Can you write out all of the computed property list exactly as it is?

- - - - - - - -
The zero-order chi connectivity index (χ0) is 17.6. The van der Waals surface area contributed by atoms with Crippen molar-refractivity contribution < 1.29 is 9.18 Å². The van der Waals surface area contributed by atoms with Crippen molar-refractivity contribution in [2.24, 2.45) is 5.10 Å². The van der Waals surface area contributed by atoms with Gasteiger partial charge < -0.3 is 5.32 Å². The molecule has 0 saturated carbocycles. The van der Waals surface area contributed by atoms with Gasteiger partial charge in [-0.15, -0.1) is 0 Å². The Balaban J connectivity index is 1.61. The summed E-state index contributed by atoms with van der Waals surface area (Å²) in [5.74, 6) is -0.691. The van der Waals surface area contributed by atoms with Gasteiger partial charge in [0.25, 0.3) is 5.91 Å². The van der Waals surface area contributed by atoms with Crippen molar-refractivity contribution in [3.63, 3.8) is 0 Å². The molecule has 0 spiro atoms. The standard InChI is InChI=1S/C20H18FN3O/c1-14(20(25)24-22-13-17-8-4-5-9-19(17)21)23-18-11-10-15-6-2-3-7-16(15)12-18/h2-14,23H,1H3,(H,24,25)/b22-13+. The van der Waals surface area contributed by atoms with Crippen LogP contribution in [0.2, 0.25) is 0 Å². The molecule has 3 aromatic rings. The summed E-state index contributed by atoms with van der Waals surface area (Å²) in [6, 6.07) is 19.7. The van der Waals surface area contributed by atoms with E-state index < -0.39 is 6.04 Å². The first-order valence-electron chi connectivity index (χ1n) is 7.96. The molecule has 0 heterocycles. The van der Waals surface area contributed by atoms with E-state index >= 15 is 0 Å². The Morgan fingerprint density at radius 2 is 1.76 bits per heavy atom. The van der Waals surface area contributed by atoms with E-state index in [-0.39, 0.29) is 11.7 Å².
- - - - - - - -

The zero-order chi connectivity index (χ0) is 17.6. The van der Waals surface area contributed by atoms with Crippen molar-refractivity contribution < 1.29 is 9.18 Å². The van der Waals surface area contributed by atoms with Crippen molar-refractivity contribution in [2.24, 2.45) is 5.10 Å². The van der Waals surface area contributed by atoms with Gasteiger partial charge < -0.3 is 5.32 Å². The molecule has 0 saturated carbocycles. The van der Waals surface area contributed by atoms with Gasteiger partial charge in [-0.15, -0.1) is 0 Å². The Balaban J connectivity index is 1.61. The summed E-state index contributed by atoms with van der Waals surface area (Å²) in [5.74, 6) is -0.691. The van der Waals surface area contributed by atoms with Gasteiger partial charge in [0.25, 0.3) is 5.91 Å². The van der Waals surface area contributed by atoms with Crippen molar-refractivity contribution in [3.63, 3.8) is 0 Å². The molecule has 0 spiro atoms. The standard InChI is InChI=1S/C20H18FN3O/c1-14(20(25)24-22-13-17-8-4-5-9-19(17)21)23-18-11-10-15-6-2-3-7-16(15)12-18/h2-14,23H,1H3,(H,24,25)/b22-13+. The van der Waals surface area contributed by atoms with Crippen LogP contribution in [0.2, 0.25) is 0 Å². The molecule has 3 aromatic rings. The summed E-state index contributed by atoms with van der Waals surface area (Å²) in [6, 6.07) is 19.7. The van der Waals surface area contributed by atoms with E-state index < -0.39 is 6.04 Å². The first-order valence-electron chi connectivity index (χ1n) is 7.96. The molecule has 0 heterocycles. The van der Waals surface area contributed by atoms with E-state index >= 15 is 0 Å². The Morgan fingerprint density at radius 2 is 1.76 bits per heavy atom. The van der Waals surface area contributed by atoms with E-state index in [-0.39, 0.29) is 11.7 Å².